I am a PhD candidate at Loyola University Chicago pursuing a joint doctoral degree in United States history and public history (expected Spring 2020). My research focuses on the history of education, women and gender, labor, urban space, and architecture in the late 19th and early 20th centuries. I am also an active public historian with experience in the fields of museum education, archives and collections management, historic preservation, and public programs.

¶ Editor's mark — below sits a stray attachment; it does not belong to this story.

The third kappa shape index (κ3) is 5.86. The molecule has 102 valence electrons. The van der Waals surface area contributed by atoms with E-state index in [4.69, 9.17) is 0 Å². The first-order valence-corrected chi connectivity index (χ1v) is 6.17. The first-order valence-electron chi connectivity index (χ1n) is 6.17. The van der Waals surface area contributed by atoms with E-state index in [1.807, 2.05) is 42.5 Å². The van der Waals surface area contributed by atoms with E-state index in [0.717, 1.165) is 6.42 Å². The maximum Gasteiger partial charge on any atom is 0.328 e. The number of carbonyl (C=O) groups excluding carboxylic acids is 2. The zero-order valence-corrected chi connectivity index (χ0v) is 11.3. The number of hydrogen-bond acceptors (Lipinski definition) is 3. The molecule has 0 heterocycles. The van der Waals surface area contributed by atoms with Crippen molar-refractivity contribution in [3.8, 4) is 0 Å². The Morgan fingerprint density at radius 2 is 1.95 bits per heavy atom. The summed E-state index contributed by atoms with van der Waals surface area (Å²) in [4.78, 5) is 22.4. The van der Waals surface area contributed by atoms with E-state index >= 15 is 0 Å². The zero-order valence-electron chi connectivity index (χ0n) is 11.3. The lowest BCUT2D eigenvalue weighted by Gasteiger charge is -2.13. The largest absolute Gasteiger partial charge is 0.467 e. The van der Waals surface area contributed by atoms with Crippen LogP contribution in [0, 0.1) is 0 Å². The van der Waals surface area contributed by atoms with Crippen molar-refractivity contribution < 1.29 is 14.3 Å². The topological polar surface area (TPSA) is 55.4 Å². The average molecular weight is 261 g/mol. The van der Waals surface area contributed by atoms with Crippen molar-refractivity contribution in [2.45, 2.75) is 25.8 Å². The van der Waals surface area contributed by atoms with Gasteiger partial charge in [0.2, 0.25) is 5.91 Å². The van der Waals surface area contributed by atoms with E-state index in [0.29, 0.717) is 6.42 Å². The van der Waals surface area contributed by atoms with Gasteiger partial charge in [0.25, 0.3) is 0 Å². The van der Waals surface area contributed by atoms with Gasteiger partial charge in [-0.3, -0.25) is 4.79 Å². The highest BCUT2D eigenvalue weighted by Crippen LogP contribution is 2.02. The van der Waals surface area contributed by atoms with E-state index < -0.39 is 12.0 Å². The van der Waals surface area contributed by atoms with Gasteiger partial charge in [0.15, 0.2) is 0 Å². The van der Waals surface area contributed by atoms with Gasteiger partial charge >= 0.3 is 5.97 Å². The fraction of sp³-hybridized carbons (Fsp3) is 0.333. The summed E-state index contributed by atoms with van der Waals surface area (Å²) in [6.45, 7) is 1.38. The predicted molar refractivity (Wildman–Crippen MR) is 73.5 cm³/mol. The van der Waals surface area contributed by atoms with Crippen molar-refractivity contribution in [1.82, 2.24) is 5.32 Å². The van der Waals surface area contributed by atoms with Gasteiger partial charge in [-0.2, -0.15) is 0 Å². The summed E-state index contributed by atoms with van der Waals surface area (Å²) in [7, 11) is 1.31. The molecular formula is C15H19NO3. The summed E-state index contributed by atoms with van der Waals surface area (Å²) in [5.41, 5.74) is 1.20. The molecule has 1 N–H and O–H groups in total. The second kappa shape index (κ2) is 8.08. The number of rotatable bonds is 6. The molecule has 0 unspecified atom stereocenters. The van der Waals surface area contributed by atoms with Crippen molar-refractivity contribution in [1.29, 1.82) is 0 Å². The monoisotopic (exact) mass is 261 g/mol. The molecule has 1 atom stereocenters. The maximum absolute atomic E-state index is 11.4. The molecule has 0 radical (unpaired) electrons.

My dissertation, “Useful for Life: Chicago Girls and the Making of Vocational Education, 1880-1930,” examines how a group of female educators, social reformers, and trade unionists harnessed the power of the public schools to steer girls into “wholesome” occupations and ultimately prepare them for motherhood. This project argues that women cemented specific cultural ideologies about girlhood, ethnicity, feminine work, and economic dependency into the public school curriculum by the 1920s and analyzes how female students embraced, resisted, and negotiated the vocational education movement.